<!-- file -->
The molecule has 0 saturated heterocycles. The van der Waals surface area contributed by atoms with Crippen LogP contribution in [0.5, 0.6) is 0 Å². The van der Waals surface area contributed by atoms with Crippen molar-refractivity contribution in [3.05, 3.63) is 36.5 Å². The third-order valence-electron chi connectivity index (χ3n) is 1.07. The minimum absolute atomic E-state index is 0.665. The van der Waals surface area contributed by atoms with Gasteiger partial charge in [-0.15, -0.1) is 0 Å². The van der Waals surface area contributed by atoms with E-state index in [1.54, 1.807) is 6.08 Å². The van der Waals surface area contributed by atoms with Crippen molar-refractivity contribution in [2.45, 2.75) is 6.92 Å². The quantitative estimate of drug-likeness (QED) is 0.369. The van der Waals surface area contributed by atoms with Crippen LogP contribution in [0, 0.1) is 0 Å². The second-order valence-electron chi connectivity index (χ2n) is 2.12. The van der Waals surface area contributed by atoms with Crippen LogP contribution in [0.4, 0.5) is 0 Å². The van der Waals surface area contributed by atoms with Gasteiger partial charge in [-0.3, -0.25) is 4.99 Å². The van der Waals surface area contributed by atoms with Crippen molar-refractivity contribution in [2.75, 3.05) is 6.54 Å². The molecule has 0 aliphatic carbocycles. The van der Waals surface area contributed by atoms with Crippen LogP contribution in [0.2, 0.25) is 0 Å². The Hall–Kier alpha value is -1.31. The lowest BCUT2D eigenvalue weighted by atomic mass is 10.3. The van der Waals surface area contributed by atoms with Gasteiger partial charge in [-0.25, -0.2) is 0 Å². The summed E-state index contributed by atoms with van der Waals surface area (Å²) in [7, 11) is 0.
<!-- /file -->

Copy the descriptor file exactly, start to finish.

The molecule has 0 saturated heterocycles. The van der Waals surface area contributed by atoms with Crippen LogP contribution in [0.5, 0.6) is 0 Å². The van der Waals surface area contributed by atoms with Crippen molar-refractivity contribution in [3.05, 3.63) is 36.5 Å². The third-order valence-electron chi connectivity index (χ3n) is 1.07. The minimum absolute atomic E-state index is 0.665. The van der Waals surface area contributed by atoms with Gasteiger partial charge in [-0.15, -0.1) is 0 Å². The van der Waals surface area contributed by atoms with E-state index in [1.54, 1.807) is 6.08 Å². The van der Waals surface area contributed by atoms with Crippen molar-refractivity contribution in [2.45, 2.75) is 6.92 Å². The quantitative estimate of drug-likeness (QED) is 0.369. The van der Waals surface area contributed by atoms with Crippen LogP contribution in [0, 0.1) is 0 Å². The second-order valence-electron chi connectivity index (χ2n) is 2.12. The van der Waals surface area contributed by atoms with Crippen LogP contribution in [0.4, 0.5) is 0 Å². The van der Waals surface area contributed by atoms with Gasteiger partial charge in [-0.3, -0.25) is 4.99 Å². The van der Waals surface area contributed by atoms with Crippen molar-refractivity contribution in [2.75, 3.05) is 6.54 Å². The molecule has 0 aliphatic carbocycles. The van der Waals surface area contributed by atoms with Crippen LogP contribution in [0.2, 0.25) is 0 Å². The Hall–Kier alpha value is -1.31. The lowest BCUT2D eigenvalue weighted by atomic mass is 10.3. The van der Waals surface area contributed by atoms with Gasteiger partial charge in [-0.25, -0.2) is 0 Å². The summed E-state index contributed by atoms with van der Waals surface area (Å²) in [7, 11) is 0.